Wednesday, November 08, 2006

Sensors: Ultrasonic Phased Array

So, with the laser system falling through, I've been looking around at alternate distance measurements. Hence, ultrasonic. This isn't your typical sonar arrangement, though.

Your typical sonar system is composed of two ultrasonic transducers and associated electronics. One is used to transmit, one is used for recieve. Higher end units use one transducer (still figuring it out) and usually have closer range requirements. I'd like to build this one-transducer arrangement. Another issue/advantage to sonar is the wide detection spread. Some units can sense everything within a 90 degree cone, or so. Good if you're looking for ANYTHING, bad if you're looking for SOMETHING. Transducer frequency varies with size (smaller = tighter pattern). Some higher frequency ones (commonly 235KHz) have a much narrower cone, also.

I have a 25 KHz transducer, and might get my hands on a few 40KHz models. So, the pattern will be exceptionally wide. Cheap, though. So, how to counteract this? We turn to technology to do some cool effects?

Modern radar often times uses a phased array instead of mechanical means to slew the radar beam. A phased array is made up of many small radar units. These units have their signals carefully timed to generate specific phase relationships across the entire antenna. Due to the constructive/destructive nature of waves, this can be used to both combine the power of the antenna units and to focus the useful energy into a single beam. It also allows the unit to both be redundant and to electronically steer the beam path just by adjusting the phase from antenna to antenna.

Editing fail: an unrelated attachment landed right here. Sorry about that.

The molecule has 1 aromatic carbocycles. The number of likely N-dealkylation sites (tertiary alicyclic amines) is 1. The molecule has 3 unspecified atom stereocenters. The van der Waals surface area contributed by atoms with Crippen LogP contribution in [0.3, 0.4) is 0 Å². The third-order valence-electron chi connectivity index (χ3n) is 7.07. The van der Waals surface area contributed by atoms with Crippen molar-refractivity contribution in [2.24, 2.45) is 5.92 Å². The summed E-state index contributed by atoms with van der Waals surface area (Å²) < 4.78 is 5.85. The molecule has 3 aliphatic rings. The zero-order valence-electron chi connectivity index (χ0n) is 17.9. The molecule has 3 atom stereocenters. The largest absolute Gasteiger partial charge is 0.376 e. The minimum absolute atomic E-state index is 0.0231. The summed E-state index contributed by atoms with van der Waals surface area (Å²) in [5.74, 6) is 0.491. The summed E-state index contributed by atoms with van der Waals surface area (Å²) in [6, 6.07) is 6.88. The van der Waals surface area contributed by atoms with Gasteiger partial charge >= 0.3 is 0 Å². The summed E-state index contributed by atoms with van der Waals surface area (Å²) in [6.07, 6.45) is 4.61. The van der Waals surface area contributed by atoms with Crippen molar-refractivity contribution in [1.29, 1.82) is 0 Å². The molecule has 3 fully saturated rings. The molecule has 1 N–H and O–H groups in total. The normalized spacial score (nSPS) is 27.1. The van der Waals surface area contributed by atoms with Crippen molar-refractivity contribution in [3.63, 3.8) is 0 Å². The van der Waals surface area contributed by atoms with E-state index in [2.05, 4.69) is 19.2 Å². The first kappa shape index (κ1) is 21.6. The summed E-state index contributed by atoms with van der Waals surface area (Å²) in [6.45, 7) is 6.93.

Modern sonar also uses it, but in different ways. There may be a single sound source, but an array of recievers is used to detect the signal, allowing the arrival time and phase difference from each sensor to successfuly determine the direction and range (if active) of the target. This method is also used in modernday medical ultrasound to allow a 3D map to be generated from all the responses. We're looking at quite the DSP problem, though!

Considering I haven't found any hobbyist doing this, I thought it'd be nice to attempt to build a modular sonar array that can be configured to have any and all units be phase-related transmitters and recievers. I could control the whole thing via a CPLD, but my test unit will be based on a dsPIC probably.

The initial design will have single transducers (with associated filter and power electronics) placed on individual PCBs. Each PCB will have power, ground, digital in, digital out, analog in, analog out pins plus perhaps a serial port. The digital pins will allow a CPU to trigger and measure all recieved signals digitally, as most sonar units do. The analog pins will be there to let the user experiment with generating a cleaner analog frequency out and get the analog return. The transducers band-limit the signal, so the analog in may not be necessary. The analog out is more important as this could be coupled to a high speed ADC to allow more accurate phase measurements and to get certain signals out of the process (doppler shift, signal strength returns, etc). If some digitally programmed controls, like a digital pot, are used to control signal strength, a serial connection will also be supplied of the appropriate type. The individual boards have the advantage that you can reconfigure them to test out different transducer arrangements. They have the disadvantage of causing possible alignment difficulties that may result in bad results.